How To Use Lube for Better Sex
It can make solo play better too.
If you’re wondering how to use lube—also called personal lubricant—the product is a gel or liquid applied to the genitals or sex toys during sex to help increase wetness. This helps prevent too much friction that may make sex uncomfortable or even painful, especially if you are experiencing vaginal dryness or having anal sex.
Even if you don’t have dryness or pain during sex, lube can be a fun and pleasurable addition to foreplay and the main event. So whether you’re enjoying penetrative vaginal sex, anal sex, mutual masturbation, or some self-love, here’s how to use lubricants for better sex.
Types of Lube
Depending on your sexual preferences or comfort needs, there’s a lubricant for everyone. Some are better than others when using condoms or sex toys. Others can add more longevity and foreplay fun.
Water-based lubricants are the most popular and available lube option. Most popular brands are Bloomi, LubeLife, Pepper, Maude and K-Y. You may need to apply them more than once during sex.
Additionally, these types of lube:
- Are easy to wash off
- Can be used with condoms and silicone sex toys
- Won’t stain sheets
Silicone-based lubes come with a few benefits, as they are:
- Able to be used with less frequent application compared to water-based lubes
- Ideal for people with sensitive skin
- Safe for use with condoms
These lubes also won’t rinse off easily during shower sex and are a popular choice for anal sex. However, like water-based lube, silicone-based lube can also include irritating ingredients like glycerin.
Silicone lubes will also break down the surface of silicone sex toys. This destroys the toy and allows bacteria to grow in torn or cracked areas on the toy’s surface.
Oil-based lubricants last the longest—to the point where you may only need to use them once during sex. Examples include mineral oil or baby oil. However, these types of lubes come with many disadvantages like:
- Increased likelihood of stained sheets
- Inflammation and irritation if you have a vagina
- Latex condom breakdown, leading to an increased risk of sexually transmitted diseases (STIs) or unintended pregnancy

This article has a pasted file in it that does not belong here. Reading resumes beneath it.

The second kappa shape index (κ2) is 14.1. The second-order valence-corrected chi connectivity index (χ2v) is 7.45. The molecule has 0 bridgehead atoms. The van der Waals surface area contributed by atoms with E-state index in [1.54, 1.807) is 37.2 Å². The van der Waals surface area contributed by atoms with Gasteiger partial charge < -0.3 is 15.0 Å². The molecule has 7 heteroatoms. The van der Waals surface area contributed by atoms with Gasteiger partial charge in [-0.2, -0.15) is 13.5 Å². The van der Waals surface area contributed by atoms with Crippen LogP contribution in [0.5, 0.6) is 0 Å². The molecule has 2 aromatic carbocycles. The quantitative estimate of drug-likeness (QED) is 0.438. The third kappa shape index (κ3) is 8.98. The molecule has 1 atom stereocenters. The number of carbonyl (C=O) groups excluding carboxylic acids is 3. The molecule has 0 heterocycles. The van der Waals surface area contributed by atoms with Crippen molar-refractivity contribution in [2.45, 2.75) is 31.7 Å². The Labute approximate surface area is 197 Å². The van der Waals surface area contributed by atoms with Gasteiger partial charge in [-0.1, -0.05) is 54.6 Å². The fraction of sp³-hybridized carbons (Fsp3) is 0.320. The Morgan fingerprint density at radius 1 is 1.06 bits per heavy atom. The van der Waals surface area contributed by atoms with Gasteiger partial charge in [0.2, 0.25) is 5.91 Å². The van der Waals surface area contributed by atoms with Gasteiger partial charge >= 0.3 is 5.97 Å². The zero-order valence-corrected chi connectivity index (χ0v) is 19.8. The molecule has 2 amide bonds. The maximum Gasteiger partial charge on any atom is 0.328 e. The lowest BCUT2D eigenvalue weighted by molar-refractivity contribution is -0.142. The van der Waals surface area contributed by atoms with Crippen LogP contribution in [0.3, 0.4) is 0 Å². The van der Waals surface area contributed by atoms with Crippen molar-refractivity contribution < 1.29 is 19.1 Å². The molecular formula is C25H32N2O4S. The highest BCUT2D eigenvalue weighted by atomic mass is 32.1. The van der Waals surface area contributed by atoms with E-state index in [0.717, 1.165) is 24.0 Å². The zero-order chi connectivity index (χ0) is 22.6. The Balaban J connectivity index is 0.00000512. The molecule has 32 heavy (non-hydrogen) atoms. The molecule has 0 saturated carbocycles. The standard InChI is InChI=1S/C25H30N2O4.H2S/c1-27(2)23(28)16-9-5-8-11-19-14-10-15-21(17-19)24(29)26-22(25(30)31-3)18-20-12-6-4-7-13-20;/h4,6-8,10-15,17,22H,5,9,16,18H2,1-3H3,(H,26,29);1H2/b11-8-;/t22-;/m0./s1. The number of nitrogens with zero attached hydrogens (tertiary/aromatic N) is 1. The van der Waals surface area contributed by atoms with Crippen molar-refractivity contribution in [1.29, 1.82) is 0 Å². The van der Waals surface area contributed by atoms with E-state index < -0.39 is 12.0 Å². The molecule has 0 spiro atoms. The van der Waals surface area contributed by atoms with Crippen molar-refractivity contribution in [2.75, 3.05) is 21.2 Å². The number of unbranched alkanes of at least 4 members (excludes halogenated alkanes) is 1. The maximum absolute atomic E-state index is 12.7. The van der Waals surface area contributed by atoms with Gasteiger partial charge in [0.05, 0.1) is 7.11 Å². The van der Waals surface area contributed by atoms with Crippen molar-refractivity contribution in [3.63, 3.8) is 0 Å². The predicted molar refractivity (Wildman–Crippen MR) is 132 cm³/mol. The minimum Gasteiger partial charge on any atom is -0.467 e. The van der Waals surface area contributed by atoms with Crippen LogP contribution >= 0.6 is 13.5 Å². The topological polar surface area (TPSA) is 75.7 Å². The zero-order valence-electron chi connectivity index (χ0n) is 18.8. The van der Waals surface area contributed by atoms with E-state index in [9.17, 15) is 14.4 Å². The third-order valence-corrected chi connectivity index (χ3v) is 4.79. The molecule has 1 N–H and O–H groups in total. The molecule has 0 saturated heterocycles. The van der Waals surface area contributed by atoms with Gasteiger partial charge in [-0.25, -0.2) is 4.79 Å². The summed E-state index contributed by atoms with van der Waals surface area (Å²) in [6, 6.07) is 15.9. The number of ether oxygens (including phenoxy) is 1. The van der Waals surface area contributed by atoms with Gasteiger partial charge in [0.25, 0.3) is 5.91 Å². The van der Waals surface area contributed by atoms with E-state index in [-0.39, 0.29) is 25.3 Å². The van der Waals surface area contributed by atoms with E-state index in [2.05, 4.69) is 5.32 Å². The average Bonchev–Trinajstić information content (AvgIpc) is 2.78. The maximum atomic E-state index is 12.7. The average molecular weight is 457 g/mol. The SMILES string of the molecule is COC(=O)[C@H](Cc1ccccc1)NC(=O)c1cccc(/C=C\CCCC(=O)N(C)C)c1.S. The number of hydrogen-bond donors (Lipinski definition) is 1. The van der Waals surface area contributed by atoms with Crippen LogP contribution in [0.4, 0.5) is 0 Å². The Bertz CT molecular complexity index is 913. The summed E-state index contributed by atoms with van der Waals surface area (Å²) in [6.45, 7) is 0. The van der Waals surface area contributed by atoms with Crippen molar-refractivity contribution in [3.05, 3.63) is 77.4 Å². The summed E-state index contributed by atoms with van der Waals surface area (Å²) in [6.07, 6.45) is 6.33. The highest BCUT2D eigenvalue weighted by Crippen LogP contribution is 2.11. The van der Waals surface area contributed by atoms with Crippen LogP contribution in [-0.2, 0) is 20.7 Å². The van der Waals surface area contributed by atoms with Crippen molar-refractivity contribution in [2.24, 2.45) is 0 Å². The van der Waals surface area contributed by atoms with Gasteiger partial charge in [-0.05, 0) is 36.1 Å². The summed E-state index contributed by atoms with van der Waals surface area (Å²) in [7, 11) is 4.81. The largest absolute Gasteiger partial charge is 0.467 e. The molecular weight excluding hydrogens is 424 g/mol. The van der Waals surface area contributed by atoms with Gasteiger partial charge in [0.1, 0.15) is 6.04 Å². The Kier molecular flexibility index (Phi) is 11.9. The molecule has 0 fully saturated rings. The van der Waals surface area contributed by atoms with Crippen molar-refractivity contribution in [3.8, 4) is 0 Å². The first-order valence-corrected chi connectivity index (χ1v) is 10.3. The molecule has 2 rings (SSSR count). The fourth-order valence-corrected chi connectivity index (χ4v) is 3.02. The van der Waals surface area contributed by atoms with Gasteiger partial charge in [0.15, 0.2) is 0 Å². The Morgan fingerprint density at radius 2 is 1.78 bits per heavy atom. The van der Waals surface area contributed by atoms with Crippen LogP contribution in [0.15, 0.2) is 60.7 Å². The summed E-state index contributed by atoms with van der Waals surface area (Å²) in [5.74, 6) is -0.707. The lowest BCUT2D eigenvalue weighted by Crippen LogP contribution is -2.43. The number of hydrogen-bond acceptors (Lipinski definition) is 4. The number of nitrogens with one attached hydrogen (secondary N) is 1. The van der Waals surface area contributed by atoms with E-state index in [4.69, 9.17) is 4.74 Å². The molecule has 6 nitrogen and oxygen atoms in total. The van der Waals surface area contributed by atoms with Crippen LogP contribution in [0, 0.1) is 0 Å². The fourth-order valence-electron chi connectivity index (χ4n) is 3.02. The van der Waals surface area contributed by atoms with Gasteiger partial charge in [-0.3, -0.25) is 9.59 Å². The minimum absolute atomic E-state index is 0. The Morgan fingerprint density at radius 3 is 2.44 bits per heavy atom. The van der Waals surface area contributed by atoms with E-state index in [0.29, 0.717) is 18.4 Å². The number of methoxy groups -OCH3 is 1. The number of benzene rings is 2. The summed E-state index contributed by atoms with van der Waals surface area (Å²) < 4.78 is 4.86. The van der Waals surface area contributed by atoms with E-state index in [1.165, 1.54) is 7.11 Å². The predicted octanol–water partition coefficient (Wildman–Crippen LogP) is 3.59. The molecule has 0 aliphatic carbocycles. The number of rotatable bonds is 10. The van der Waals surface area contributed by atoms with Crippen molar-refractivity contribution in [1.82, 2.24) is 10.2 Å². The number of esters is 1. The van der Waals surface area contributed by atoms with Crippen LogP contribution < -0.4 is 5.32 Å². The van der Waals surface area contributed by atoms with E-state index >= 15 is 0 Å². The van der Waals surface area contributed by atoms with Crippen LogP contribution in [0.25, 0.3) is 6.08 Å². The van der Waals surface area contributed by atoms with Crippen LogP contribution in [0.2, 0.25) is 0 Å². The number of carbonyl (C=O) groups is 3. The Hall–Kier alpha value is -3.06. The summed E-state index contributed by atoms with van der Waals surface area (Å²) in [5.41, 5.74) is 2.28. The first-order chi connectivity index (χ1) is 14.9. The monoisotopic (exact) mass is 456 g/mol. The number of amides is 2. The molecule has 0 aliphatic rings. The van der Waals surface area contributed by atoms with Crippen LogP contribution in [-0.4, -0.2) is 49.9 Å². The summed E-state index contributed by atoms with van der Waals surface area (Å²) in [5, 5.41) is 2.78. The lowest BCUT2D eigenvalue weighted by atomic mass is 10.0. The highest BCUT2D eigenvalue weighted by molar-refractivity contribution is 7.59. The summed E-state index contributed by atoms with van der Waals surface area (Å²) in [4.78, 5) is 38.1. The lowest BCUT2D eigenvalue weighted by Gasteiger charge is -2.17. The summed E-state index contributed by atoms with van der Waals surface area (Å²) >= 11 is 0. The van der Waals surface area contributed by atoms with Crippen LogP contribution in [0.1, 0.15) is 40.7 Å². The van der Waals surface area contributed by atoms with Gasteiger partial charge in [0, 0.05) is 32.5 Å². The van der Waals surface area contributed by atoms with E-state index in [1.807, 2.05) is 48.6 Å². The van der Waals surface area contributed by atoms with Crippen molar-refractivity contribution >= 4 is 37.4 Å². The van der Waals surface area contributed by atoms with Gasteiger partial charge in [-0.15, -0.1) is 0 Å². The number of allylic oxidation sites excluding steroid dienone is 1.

- Risk of silicone sex toy damage
These lubes combine water and silicone or water and oil ingredients. Combining ingredients may provide some benefits from each type of lube, but hybrid lubes are not well studied. The oil in hybrid lubes can still break down latex condoms, and oil or silicone can still break down silicone toys.
How To Apply Lube
You can apply any amount of lube to your or your partner’s vagina, penis, or anus. No matter where you place lube, it will help reduce any friction. This can make sex more pleasurable and alleviate any pain you may experience during sex from dryness or friction. Also, consider the following:
- Apply the lube where needed. If you’re using condoms or a sex toy, apply non-oil-based lube to the latex condom, dental dam, diaphragm, or sex toy (make sure to skip silicone-based with silicone toys, too).
- Communicate what you like with your partner. This can help you decide where to use lube and how much works for you.
- Use lube to make sex comfortable. You or your partner may be experiencing vaginal dryness due to hormonal changes from menopause, for example. You might also enjoy anal sex but lack lubrication and could experience anal pain or tearing. In either case, lube can add the needed lubrication for comfortable sex.
Use With Condoms
Using lube with condoms may help decrease your chances of contracting STIs because it allows for less friction that can tear or break a condom. However, you must pick the right lube or risk damaging the condom.